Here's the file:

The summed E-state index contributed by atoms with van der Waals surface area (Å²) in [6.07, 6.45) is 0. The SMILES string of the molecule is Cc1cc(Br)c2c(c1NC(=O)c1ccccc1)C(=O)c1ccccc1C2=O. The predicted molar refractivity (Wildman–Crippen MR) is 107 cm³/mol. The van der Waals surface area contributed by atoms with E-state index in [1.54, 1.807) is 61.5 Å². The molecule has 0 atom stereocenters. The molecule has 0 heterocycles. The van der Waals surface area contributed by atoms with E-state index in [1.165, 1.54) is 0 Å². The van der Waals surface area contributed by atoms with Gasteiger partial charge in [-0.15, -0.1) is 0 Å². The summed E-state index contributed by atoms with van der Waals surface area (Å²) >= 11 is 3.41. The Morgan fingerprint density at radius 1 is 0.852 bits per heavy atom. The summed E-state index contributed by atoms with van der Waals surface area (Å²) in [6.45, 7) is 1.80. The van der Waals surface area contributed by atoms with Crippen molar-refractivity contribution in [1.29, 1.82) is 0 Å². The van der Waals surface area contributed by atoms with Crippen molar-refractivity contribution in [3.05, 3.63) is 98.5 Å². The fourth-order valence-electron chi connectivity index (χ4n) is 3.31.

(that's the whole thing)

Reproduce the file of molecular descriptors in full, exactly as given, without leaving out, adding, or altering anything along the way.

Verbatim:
The summed E-state index contributed by atoms with van der Waals surface area (Å²) in [6.07, 6.45) is 0. The SMILES string of the molecule is Cc1cc(Br)c2c(c1NC(=O)c1ccccc1)C(=O)c1ccccc1C2=O. The predicted molar refractivity (Wildman–Crippen MR) is 107 cm³/mol. The van der Waals surface area contributed by atoms with E-state index in [1.54, 1.807) is 61.5 Å². The molecule has 0 atom stereocenters. The molecule has 0 heterocycles. The van der Waals surface area contributed by atoms with E-state index in [1.165, 1.54) is 0 Å². The van der Waals surface area contributed by atoms with Gasteiger partial charge in [-0.15, -0.1) is 0 Å². The summed E-state index contributed by atoms with van der Waals surface area (Å²) >= 11 is 3.41. The Morgan fingerprint density at radius 1 is 0.852 bits per heavy atom. The summed E-state index contributed by atoms with van der Waals surface area (Å²) in [6.45, 7) is 1.80. The van der Waals surface area contributed by atoms with Crippen molar-refractivity contribution in [1.29, 1.82) is 0 Å². The van der Waals surface area contributed by atoms with Crippen molar-refractivity contribution in [3.05, 3.63) is 98.5 Å². The fourth-order valence-electron chi connectivity index (χ4n) is 3.31.